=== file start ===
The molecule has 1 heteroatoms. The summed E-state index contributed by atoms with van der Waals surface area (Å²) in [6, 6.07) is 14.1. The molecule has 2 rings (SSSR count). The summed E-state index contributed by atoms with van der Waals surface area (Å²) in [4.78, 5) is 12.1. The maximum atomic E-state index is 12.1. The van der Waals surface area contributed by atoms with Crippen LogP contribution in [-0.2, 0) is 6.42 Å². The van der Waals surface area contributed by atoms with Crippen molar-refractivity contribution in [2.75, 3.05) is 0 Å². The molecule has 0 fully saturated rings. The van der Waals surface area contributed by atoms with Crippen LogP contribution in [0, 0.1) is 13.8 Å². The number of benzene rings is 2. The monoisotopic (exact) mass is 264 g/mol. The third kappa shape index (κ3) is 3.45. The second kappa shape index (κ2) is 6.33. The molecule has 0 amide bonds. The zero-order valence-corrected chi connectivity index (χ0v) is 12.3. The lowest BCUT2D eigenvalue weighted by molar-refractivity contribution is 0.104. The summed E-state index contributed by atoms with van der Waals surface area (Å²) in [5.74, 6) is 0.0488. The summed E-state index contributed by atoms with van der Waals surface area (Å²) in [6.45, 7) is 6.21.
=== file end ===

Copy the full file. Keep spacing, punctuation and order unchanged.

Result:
The molecule has 1 heteroatoms. The summed E-state index contributed by atoms with van der Waals surface area (Å²) in [6, 6.07) is 14.1. The molecule has 2 rings (SSSR count). The summed E-state index contributed by atoms with van der Waals surface area (Å²) in [4.78, 5) is 12.1. The maximum atomic E-state index is 12.1. The van der Waals surface area contributed by atoms with Crippen LogP contribution in [-0.2, 0) is 6.42 Å². The van der Waals surface area contributed by atoms with Crippen molar-refractivity contribution in [2.75, 3.05) is 0 Å². The molecule has 0 fully saturated rings. The van der Waals surface area contributed by atoms with Crippen LogP contribution in [0, 0.1) is 13.8 Å². The number of benzene rings is 2. The monoisotopic (exact) mass is 264 g/mol. The third kappa shape index (κ3) is 3.45. The second kappa shape index (κ2) is 6.33. The molecule has 0 amide bonds. The zero-order valence-corrected chi connectivity index (χ0v) is 12.3. The lowest BCUT2D eigenvalue weighted by molar-refractivity contribution is 0.104. The summed E-state index contributed by atoms with van der Waals surface area (Å²) in [5.74, 6) is 0.0488. The summed E-state index contributed by atoms with van der Waals surface area (Å²) in [6.45, 7) is 6.21.